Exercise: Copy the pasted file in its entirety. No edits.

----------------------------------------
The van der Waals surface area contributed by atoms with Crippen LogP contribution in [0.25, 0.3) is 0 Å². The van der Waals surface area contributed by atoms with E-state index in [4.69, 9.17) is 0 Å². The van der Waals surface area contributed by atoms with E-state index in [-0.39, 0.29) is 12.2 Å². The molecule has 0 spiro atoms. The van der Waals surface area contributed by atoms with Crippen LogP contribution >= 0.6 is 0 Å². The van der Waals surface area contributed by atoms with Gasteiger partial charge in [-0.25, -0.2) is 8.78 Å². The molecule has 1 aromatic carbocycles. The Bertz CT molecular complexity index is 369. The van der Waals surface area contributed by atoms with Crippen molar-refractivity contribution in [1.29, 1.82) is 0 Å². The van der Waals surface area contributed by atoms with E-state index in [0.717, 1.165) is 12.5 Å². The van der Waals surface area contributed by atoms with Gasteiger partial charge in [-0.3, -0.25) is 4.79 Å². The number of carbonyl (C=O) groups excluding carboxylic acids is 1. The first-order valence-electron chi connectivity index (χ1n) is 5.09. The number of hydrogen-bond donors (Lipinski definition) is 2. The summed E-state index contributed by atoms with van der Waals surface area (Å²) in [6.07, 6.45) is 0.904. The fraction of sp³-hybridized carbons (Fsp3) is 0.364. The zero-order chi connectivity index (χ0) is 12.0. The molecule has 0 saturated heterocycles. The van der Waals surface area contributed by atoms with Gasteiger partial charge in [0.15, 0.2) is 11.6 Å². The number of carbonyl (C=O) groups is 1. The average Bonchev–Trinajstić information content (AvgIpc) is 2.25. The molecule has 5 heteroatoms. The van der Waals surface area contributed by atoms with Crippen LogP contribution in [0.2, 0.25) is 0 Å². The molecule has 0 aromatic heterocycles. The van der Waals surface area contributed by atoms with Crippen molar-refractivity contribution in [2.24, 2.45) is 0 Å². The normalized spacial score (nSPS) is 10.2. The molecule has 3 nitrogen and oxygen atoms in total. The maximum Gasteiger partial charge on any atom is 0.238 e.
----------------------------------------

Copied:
The van der Waals surface area contributed by atoms with Crippen LogP contribution in [0.25, 0.3) is 0 Å². The van der Waals surface area contributed by atoms with E-state index in [4.69, 9.17) is 0 Å². The van der Waals surface area contributed by atoms with E-state index in [-0.39, 0.29) is 12.2 Å². The molecule has 0 spiro atoms. The van der Waals surface area contributed by atoms with Crippen LogP contribution >= 0.6 is 0 Å². The van der Waals surface area contributed by atoms with Gasteiger partial charge in [-0.25, -0.2) is 8.78 Å². The molecule has 1 aromatic carbocycles. The Bertz CT molecular complexity index is 369. The van der Waals surface area contributed by atoms with Crippen molar-refractivity contribution in [1.29, 1.82) is 0 Å². The van der Waals surface area contributed by atoms with E-state index in [0.717, 1.165) is 12.5 Å². The van der Waals surface area contributed by atoms with Gasteiger partial charge in [-0.3, -0.25) is 4.79 Å². The number of carbonyl (C=O) groups excluding carboxylic acids is 1. The first-order valence-electron chi connectivity index (χ1n) is 5.09. The number of hydrogen-bond donors (Lipinski definition) is 2. The summed E-state index contributed by atoms with van der Waals surface area (Å²) in [6.07, 6.45) is 0.904. The fraction of sp³-hybridized carbons (Fsp3) is 0.364. The zero-order chi connectivity index (χ0) is 12.0. The molecule has 0 saturated heterocycles. The van der Waals surface area contributed by atoms with Gasteiger partial charge in [0.15, 0.2) is 11.6 Å². The number of carbonyl (C=O) groups is 1. The average Bonchev–Trinajstić information content (AvgIpc) is 2.25. The molecule has 5 heteroatoms. The van der Waals surface area contributed by atoms with Crippen LogP contribution in [0.2, 0.25) is 0 Å². The molecule has 0 aromatic heterocycles. The van der Waals surface area contributed by atoms with Crippen molar-refractivity contribution in [2.24, 2.45) is 0 Å². The normalized spacial score (nSPS) is 10.2. The molecule has 3 nitrogen and oxygen atoms in total. The maximum Gasteiger partial charge on any atom is 0.238 e.